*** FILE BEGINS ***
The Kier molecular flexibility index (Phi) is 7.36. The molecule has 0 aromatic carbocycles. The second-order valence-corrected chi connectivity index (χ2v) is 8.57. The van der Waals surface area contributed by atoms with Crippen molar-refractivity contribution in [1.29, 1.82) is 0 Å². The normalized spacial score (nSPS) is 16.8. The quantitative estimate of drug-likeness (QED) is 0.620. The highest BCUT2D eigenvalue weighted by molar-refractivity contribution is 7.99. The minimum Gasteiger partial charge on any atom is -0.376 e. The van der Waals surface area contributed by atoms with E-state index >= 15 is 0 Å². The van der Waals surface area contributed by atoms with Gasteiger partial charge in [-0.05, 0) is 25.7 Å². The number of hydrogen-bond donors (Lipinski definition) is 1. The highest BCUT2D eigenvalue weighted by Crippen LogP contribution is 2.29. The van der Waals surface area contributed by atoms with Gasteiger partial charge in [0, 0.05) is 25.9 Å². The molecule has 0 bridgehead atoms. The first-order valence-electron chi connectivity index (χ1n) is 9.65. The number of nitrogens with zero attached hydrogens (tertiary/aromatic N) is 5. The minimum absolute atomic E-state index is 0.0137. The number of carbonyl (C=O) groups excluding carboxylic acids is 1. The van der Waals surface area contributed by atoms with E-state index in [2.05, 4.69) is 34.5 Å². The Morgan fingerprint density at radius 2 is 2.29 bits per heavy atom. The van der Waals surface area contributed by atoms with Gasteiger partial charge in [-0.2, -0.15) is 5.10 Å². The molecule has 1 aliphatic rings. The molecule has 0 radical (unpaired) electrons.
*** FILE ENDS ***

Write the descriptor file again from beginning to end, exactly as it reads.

The Kier molecular flexibility index (Phi) is 7.36. The molecule has 0 aromatic carbocycles. The second-order valence-corrected chi connectivity index (χ2v) is 8.57. The van der Waals surface area contributed by atoms with Crippen molar-refractivity contribution in [1.29, 1.82) is 0 Å². The normalized spacial score (nSPS) is 16.8. The quantitative estimate of drug-likeness (QED) is 0.620. The highest BCUT2D eigenvalue weighted by molar-refractivity contribution is 7.99. The minimum Gasteiger partial charge on any atom is -0.376 e. The van der Waals surface area contributed by atoms with E-state index >= 15 is 0 Å². The van der Waals surface area contributed by atoms with Gasteiger partial charge in [-0.05, 0) is 25.7 Å². The number of hydrogen-bond donors (Lipinski definition) is 1. The highest BCUT2D eigenvalue weighted by Crippen LogP contribution is 2.29. The van der Waals surface area contributed by atoms with Gasteiger partial charge in [0, 0.05) is 25.9 Å². The molecule has 0 bridgehead atoms. The first-order valence-electron chi connectivity index (χ1n) is 9.65. The number of nitrogens with zero attached hydrogens (tertiary/aromatic N) is 5. The minimum absolute atomic E-state index is 0.0137. The number of carbonyl (C=O) groups excluding carboxylic acids is 1. The van der Waals surface area contributed by atoms with E-state index in [2.05, 4.69) is 34.5 Å². The Morgan fingerprint density at radius 2 is 2.29 bits per heavy atom. The van der Waals surface area contributed by atoms with Gasteiger partial charge in [-0.2, -0.15) is 5.10 Å². The molecule has 1 aliphatic rings. The molecule has 0 radical (unpaired) electrons.